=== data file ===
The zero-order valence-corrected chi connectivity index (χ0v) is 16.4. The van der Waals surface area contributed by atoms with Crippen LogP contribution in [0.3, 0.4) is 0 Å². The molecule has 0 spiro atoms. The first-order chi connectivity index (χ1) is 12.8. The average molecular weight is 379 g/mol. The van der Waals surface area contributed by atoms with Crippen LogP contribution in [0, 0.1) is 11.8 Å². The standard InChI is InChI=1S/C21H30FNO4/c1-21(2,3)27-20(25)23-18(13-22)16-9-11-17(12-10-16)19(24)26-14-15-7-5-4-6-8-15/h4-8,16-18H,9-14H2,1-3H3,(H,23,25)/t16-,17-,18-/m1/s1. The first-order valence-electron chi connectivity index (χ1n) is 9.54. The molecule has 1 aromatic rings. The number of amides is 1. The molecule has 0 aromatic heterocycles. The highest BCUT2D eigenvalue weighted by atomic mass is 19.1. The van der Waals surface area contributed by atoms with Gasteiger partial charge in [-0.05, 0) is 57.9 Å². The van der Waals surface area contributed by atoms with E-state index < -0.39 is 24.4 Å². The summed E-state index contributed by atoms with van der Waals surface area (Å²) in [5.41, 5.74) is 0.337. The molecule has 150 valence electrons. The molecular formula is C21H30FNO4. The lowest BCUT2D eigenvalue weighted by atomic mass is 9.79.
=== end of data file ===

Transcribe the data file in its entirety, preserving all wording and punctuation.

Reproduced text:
The zero-order valence-corrected chi connectivity index (χ0v) is 16.4. The van der Waals surface area contributed by atoms with Crippen LogP contribution in [0.3, 0.4) is 0 Å². The molecule has 0 spiro atoms. The first-order chi connectivity index (χ1) is 12.8. The average molecular weight is 379 g/mol. The van der Waals surface area contributed by atoms with Crippen LogP contribution in [0, 0.1) is 11.8 Å². The standard InChI is InChI=1S/C21H30FNO4/c1-21(2,3)27-20(25)23-18(13-22)16-9-11-17(12-10-16)19(24)26-14-15-7-5-4-6-8-15/h4-8,16-18H,9-14H2,1-3H3,(H,23,25)/t16-,17-,18-/m1/s1. The first-order valence-electron chi connectivity index (χ1n) is 9.54. The molecule has 1 aromatic rings. The number of amides is 1. The molecule has 0 aromatic heterocycles. The highest BCUT2D eigenvalue weighted by atomic mass is 19.1. The van der Waals surface area contributed by atoms with Gasteiger partial charge in [-0.05, 0) is 57.9 Å². The van der Waals surface area contributed by atoms with E-state index < -0.39 is 24.4 Å². The summed E-state index contributed by atoms with van der Waals surface area (Å²) in [5.41, 5.74) is 0.337. The molecule has 150 valence electrons. The molecular formula is C21H30FNO4. The lowest BCUT2D eigenvalue weighted by atomic mass is 9.79.